How to Lease a Retail Shopping Center Today

The process of leasing a retail shopping centre is quite special.  It is not just a matter of finding a tenant and negotiating a lease.  The chosen tenant must match the needs of the tenant mix, the property and the customer demographics.  There must be a plan to the process of leasing any vacant premises.

So often you see landlords choose a tenant to solve a vacancy issue, only to see the poorly selected tenant underperform over time, and then drag down the tenants in the adjacent premises.  If a tenant is trading poorly or is not matched to the property it can be easily seen by other tenants and shoppers.

Here are some leasing tips and ideas to help you get your tenant mix and vacancy profile under control.

  1. Check out the other properties in the local area to ensure that you understand supply and demand pressures.  How much vacant space is available in the local area and competing properties?
  2. Are there any new property developments coming into the market over the next 24 months that could have an impact on upcoming vacancies and lease renewals?
  3. What are the rates of rental that apply to retail properties locally now?  Be aware of the differences between regional, community and local shopping centres.  Inspect the properties to assess presentation, location, age, and shopper demographic.
  4. Are there any incentives active in the leasing market today?  To a large degree those incentives will be driven by supply and demand for premises.  Check out the types of incentives to ensure that you know what the market is looking for.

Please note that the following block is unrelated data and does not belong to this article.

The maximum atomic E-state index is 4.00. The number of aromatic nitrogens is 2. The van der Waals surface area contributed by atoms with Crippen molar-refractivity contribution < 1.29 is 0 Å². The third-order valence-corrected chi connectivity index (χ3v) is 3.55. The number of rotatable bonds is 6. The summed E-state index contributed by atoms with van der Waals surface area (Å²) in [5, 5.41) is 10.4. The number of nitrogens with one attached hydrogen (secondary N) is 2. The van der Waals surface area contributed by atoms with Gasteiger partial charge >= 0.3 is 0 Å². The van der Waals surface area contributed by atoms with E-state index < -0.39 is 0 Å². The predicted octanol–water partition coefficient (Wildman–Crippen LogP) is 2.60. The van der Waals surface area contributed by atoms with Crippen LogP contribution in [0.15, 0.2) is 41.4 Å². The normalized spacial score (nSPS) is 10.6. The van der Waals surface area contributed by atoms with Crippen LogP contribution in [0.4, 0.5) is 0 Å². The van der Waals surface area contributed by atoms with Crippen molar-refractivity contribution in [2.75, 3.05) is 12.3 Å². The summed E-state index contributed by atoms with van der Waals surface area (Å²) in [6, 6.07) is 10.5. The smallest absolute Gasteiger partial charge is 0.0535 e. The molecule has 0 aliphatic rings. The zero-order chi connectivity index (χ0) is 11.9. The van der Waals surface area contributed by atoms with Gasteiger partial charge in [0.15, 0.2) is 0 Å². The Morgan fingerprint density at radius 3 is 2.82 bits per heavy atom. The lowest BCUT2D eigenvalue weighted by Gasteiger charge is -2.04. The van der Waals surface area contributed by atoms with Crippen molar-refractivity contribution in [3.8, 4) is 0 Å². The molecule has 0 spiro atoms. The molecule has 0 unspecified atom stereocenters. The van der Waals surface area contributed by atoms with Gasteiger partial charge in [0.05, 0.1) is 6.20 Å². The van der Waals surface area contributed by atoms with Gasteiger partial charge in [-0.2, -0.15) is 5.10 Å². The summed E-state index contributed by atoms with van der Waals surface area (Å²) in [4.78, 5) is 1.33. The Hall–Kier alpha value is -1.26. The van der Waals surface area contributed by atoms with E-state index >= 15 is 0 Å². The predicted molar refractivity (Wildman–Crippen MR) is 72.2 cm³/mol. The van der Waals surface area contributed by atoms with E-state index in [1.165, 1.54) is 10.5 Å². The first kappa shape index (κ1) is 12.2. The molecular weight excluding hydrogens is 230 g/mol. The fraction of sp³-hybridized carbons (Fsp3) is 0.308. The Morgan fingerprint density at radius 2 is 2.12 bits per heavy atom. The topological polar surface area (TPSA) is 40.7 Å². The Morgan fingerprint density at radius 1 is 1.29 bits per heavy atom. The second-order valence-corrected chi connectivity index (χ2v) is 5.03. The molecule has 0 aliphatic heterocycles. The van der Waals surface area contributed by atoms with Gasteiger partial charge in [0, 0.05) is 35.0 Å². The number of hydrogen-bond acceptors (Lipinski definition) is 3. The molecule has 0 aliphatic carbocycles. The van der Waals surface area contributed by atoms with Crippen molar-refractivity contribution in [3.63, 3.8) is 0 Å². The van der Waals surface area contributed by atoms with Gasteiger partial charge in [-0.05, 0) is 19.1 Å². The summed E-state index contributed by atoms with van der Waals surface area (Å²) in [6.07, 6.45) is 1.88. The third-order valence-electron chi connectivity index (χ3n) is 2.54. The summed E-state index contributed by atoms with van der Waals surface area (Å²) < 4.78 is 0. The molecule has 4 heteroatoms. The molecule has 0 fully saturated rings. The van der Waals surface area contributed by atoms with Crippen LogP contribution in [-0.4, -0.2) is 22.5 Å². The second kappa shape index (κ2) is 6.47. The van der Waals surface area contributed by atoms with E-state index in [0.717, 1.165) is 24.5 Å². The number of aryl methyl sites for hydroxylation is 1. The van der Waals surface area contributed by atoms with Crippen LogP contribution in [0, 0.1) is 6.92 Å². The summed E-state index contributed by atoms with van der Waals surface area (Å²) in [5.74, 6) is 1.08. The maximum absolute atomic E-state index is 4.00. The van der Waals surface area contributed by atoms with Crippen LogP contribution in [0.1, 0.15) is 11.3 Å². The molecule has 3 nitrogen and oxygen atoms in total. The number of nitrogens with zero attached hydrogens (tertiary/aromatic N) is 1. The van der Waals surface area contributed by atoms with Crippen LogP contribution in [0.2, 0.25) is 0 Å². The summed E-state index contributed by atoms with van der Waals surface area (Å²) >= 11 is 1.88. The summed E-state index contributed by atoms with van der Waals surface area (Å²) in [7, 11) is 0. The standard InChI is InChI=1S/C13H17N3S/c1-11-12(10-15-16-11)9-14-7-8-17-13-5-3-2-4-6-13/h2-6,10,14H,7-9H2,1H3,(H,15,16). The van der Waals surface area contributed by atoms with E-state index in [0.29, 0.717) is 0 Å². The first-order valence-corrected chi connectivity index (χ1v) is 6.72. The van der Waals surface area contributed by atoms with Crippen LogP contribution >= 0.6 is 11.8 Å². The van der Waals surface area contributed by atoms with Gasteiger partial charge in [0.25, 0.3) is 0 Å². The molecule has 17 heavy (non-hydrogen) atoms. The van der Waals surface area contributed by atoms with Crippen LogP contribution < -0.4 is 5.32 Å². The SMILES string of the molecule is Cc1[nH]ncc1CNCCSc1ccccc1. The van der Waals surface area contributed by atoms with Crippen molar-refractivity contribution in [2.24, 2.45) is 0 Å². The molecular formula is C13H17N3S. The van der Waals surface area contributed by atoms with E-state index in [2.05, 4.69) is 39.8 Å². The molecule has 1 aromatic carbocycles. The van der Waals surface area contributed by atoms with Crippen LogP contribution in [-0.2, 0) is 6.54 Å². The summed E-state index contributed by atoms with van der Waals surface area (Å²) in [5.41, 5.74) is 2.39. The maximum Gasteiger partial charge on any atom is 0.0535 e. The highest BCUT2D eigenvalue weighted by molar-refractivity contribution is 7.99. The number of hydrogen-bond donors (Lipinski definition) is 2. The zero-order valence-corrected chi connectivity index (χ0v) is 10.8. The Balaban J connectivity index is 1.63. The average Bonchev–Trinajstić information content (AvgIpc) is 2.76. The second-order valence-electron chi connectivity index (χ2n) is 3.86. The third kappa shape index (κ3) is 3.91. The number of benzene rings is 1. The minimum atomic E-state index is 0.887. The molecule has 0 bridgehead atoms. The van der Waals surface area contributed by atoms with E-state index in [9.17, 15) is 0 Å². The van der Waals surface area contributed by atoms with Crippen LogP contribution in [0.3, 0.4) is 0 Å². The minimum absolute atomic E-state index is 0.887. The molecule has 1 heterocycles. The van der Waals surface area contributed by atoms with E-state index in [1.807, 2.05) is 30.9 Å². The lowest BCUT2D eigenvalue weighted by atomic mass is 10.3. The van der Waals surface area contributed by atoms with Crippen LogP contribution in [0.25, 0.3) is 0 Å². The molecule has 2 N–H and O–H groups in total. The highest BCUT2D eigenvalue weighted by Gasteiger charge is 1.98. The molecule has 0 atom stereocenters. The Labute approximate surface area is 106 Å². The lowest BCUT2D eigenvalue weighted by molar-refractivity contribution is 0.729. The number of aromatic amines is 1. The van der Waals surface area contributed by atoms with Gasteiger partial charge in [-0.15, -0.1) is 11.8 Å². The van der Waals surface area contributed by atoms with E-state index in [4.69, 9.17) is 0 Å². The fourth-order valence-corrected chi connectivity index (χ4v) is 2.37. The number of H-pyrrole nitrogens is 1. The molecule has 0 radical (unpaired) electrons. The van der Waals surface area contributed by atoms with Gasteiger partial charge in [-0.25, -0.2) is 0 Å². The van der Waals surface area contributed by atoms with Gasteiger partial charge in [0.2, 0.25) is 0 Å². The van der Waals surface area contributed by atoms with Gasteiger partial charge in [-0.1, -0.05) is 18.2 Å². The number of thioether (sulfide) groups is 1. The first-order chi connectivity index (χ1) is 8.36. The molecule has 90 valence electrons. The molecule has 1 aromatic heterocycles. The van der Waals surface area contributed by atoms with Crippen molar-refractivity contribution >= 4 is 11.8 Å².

5. Understand the base building designs that can have an impact on tenant selection.  Small tenancies should be well selected to balance the clusters of tenants nearby.  Clusters of tenants encourage shoppers to move from shop to shop in the one general location.
  6. What are the customers looking for when it comes to retail products, goods, and services?  To assess this you will likely need to consider other local properties and see what their tenant mixes are doing and offering.  How successful are those other properties and why are they successful?  Should you replicate some of those positive tenant placements?
  7. Before you start marketing and leasing any vacant retail space in your shopping centre, set yourself some limits on rent, rent type, incentives, and lease conditions.  When you have something to work with that has been approved by the landlord you can control the inspection and negotiation process.  As part of that process, understand market rents and just how your property is positioned relative to that.
  8. Consider the branding ability that will come with any new lease in the shopping centre premises. Set some controls on the signage and branding to be used by the tenant.  All tenants should have limits placed on signage size, colours, placement, and illumination.  In this way you can control the visible appearance of the shops to encourage logical retail appearance and attractiveness.

Retail leasing is not hard; it is just very different.  Marketing and presentational issues come to the fore in retail shop leasing.  You should only choose a tenant that works for the property and the tenant mix.

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